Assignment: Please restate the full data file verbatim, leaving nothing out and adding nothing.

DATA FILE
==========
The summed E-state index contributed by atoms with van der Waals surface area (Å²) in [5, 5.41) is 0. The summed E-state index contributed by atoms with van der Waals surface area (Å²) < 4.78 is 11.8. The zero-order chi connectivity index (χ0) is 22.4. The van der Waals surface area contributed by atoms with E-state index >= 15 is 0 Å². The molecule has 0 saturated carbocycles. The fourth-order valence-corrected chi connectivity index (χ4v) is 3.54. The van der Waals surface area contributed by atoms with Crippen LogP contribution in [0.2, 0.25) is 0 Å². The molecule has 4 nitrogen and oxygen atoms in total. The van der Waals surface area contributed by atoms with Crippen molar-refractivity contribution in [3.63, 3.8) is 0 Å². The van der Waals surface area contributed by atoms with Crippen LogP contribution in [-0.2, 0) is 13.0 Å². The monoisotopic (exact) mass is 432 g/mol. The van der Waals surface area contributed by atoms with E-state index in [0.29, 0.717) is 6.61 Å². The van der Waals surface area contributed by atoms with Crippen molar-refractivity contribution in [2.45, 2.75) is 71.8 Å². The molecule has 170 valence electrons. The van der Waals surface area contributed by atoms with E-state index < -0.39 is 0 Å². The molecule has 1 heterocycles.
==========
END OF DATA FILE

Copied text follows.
The summed E-state index contributed by atoms with van der Waals surface area (Å²) in [5, 5.41) is 0. The summed E-state index contributed by atoms with van der Waals surface area (Å²) < 4.78 is 11.8. The zero-order chi connectivity index (χ0) is 22.4. The van der Waals surface area contributed by atoms with E-state index >= 15 is 0 Å². The molecule has 0 saturated carbocycles. The fourth-order valence-corrected chi connectivity index (χ4v) is 3.54. The van der Waals surface area contributed by atoms with Crippen LogP contribution in [0.2, 0.25) is 0 Å². The molecule has 4 nitrogen and oxygen atoms in total. The van der Waals surface area contributed by atoms with Crippen molar-refractivity contribution in [3.63, 3.8) is 0 Å². The van der Waals surface area contributed by atoms with Crippen LogP contribution in [-0.2, 0) is 13.0 Å². The monoisotopic (exact) mass is 432 g/mol. The van der Waals surface area contributed by atoms with E-state index in [0.29, 0.717) is 6.61 Å². The van der Waals surface area contributed by atoms with Crippen molar-refractivity contribution in [2.45, 2.75) is 71.8 Å². The molecule has 170 valence electrons. The van der Waals surface area contributed by atoms with E-state index < -0.39 is 0 Å². The molecule has 1 heterocycles.